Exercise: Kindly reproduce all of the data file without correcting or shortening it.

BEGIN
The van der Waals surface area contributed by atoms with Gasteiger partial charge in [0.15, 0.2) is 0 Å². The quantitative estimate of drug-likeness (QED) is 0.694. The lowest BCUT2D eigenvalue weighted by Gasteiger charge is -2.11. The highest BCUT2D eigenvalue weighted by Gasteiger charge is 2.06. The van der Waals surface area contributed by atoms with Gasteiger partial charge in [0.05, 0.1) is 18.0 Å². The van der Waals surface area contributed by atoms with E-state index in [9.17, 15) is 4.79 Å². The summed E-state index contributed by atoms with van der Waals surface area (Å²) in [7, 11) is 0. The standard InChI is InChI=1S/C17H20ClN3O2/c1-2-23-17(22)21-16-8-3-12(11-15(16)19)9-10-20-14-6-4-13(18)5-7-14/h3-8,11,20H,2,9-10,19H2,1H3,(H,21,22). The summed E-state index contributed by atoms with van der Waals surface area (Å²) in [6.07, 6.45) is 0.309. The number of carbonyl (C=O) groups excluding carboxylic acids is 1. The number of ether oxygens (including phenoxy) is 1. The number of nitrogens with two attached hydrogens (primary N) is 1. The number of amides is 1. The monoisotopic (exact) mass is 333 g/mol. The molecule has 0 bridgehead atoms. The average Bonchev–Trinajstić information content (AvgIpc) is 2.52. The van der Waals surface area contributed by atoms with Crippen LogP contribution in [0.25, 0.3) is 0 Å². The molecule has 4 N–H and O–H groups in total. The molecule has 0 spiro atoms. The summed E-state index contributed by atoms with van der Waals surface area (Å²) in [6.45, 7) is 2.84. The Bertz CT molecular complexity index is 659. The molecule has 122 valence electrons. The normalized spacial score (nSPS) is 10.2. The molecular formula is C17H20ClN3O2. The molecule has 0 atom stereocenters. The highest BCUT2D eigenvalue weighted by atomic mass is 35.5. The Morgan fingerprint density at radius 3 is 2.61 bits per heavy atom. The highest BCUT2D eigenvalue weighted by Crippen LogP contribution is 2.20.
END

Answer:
The van der Waals surface area contributed by atoms with Gasteiger partial charge in [0.15, 0.2) is 0 Å². The quantitative estimate of drug-likeness (QED) is 0.694. The lowest BCUT2D eigenvalue weighted by Gasteiger charge is -2.11. The highest BCUT2D eigenvalue weighted by Gasteiger charge is 2.06. The van der Waals surface area contributed by atoms with Gasteiger partial charge in [0.05, 0.1) is 18.0 Å². The van der Waals surface area contributed by atoms with E-state index in [9.17, 15) is 4.79 Å². The summed E-state index contributed by atoms with van der Waals surface area (Å²) in [7, 11) is 0. The standard InChI is InChI=1S/C17H20ClN3O2/c1-2-23-17(22)21-16-8-3-12(11-15(16)19)9-10-20-14-6-4-13(18)5-7-14/h3-8,11,20H,2,9-10,19H2,1H3,(H,21,22). The summed E-state index contributed by atoms with van der Waals surface area (Å²) in [6.07, 6.45) is 0.309. The number of carbonyl (C=O) groups excluding carboxylic acids is 1. The number of ether oxygens (including phenoxy) is 1. The number of nitrogens with two attached hydrogens (primary N) is 1. The number of amides is 1. The monoisotopic (exact) mass is 333 g/mol. The molecule has 0 bridgehead atoms. The average Bonchev–Trinajstić information content (AvgIpc) is 2.52. The van der Waals surface area contributed by atoms with Crippen LogP contribution in [0.25, 0.3) is 0 Å². The molecule has 4 N–H and O–H groups in total. The molecule has 0 spiro atoms. The summed E-state index contributed by atoms with van der Waals surface area (Å²) in [6.45, 7) is 2.84. The Bertz CT molecular complexity index is 659. The molecule has 122 valence electrons. The normalized spacial score (nSPS) is 10.2. The molecular formula is C17H20ClN3O2. The molecule has 0 atom stereocenters. The highest BCUT2D eigenvalue weighted by atomic mass is 35.5. The Morgan fingerprint density at radius 3 is 2.61 bits per heavy atom. The highest BCUT2D eigenvalue weighted by Crippen LogP contribution is 2.20.